Cuprite (copper I oxide) - Mineral Properties and Occurence

Author: Vic Ridgley
Published: 22.11.2018 03:28
Last updated: 06.10.2020 11:43

Cuprite is a minor ore of copper, usually appearing as secondary encrustations on primary copper ores. Nice and rare cuprite crystals are a popular among collectors. It is prized as a gemstone because of its vivid red internal reflection, but its softness precludes wide use in jewelry.

Crystal Structure of Cuprite

Cuprite is a simple copper I oxide mineral (Cu2O) which crystallizes in the isometric (cubic) system. Cuprite appears as groups of octahedral crystals or combinations of cubic, octahedral or dodecahedral forms. Penetration twins are common, and crystals may show striations or growth patterns. Cuprite also occurs in an unusual hopper form (a hopper crystal is one described as having an indented, terraced structure penetrating concentrically towards the center; imagine a cubic crystal exhibiting increasingly smaller terraced faces mimicking the concavity of a satellite dish).

Cluster of perfect cuprite octahedron crystals and native copper wires from Rubtsovsk, Russia
Great cluster of perfect cuprite octahedrons and native copper from Rubtsovsk, Russia. Size: 6 x 6 cm. Collection: Petr Berg, photo: Albert Russ

Cuprite also crystallizes as masses of fibrous, elongated capillary and radiating needles. Bright red crystals which are greatly elongated parallel to {001} are referred to as chalcotrichite.

Cuprite quite often coats native copper or other copper minerals. It is also sometimes coated or completely pseudomorphed by green malachite.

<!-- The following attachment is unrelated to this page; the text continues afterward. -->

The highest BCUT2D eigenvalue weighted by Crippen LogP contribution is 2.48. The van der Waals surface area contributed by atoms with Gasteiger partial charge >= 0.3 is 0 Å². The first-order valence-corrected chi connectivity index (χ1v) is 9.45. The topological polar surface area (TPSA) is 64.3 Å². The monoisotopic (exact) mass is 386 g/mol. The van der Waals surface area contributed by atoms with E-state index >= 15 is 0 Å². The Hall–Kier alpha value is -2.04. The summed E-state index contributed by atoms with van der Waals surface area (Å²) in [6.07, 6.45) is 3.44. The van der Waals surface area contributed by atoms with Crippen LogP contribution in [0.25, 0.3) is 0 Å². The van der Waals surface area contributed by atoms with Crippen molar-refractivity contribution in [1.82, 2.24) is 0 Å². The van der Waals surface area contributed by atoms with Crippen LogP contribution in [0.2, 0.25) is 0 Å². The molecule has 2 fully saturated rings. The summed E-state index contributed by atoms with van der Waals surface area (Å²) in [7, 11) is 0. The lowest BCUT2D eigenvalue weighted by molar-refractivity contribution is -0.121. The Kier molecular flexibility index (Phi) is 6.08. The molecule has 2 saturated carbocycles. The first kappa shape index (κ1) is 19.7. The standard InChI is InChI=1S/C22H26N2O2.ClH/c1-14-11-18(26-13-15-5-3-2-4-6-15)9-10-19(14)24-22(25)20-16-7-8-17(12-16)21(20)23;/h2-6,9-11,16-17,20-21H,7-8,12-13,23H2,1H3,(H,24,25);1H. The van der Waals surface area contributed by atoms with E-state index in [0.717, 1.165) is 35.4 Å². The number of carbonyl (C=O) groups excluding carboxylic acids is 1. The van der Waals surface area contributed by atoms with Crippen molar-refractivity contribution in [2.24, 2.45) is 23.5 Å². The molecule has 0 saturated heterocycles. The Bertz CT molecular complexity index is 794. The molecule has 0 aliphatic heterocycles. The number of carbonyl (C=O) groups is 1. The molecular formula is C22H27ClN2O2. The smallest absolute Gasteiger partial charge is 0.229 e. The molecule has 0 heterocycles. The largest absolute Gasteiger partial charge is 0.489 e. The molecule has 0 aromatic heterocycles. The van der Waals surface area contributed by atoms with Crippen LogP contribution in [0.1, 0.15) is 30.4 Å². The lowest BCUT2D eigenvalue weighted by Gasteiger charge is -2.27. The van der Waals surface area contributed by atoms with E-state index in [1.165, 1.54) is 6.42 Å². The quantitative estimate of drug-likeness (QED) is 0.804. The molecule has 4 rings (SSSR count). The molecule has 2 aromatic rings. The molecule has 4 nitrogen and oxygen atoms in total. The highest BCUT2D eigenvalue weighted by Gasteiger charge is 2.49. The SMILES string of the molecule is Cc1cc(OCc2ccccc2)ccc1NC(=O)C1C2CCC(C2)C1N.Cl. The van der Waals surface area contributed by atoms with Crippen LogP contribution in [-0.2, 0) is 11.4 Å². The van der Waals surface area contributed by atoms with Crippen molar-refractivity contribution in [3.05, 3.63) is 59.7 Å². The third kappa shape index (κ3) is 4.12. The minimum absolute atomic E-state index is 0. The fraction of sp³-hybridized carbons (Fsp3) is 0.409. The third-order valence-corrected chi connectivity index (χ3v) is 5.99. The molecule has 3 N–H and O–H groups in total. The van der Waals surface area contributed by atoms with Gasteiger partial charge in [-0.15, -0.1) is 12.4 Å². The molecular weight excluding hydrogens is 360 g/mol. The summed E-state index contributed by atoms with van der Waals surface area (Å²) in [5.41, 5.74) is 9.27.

Physical Properties of Cuprite

Cuprite occurs in innumerable shades of red: bright, cherry, ruby, brownish, dark and purplish, as well as reddish-black and dark gray. Opaque crystals will display distinct red edges when backlit. Thin specimens are both translucent and transparent.

Tiny bright red needles of red chalcotrichite crystals from Studenec, Czech Republic
Tiny bright red needles of red chalcotrichite crystals from Studenec, Czech Republic. Size: 5 x 4 mm. Photo: Petr Fuchs

Cuprite is mildly pleochroic, with fair cleavage in 4 directions. Its luster is earthy, or submetallic to adamantine. Its fracture is conchoidal to uneven. Cuprite streak is a shining metallic brownish-red, its hardness is 3.5-4.0, and its density is 6.14.

Associated Minerals

Cuprite is generally found in association with most of the copper minerals: native copper, sulfides (bornite, tetrahedrite and chalcopyrite), carbonates (blue azurite, green malachite), silicates (chrysocolla) and oxides (tenorite), along with native silver and a variety of iron oxides.

Naming and Discovery

According to one web source, cuprite may have been observed as early as 1546, but Wilhelm Karl von Haidinger (1795-1871), a polymath Austrian mineralogist, is credited with naming and describing it definitively in 1845, deriving the name from the Latin cuprum for its copper content. Von Haidinger was a close associate of Friedrich Mohs (of Mohs' hardness fame), and a truly prolific scientist in his own right. He published over 350 scientific articles on mineralogy, an atlas of a famed text on mineralogy and a comprehensive geologic map of Austria-Hungary. In his lifetime he also found time to render an English translation of Mohs' Treatise on Mineralogy; specialized in the study of pseudomorphism (the ability of one mineral to assume the physical attributes of a precursor); discovered pleochroism (the property that enables specimen color to change based on observed crystallographic orientation); and supported the research that led to a fuller understanding of the varied conditions that permitted dolomite formation.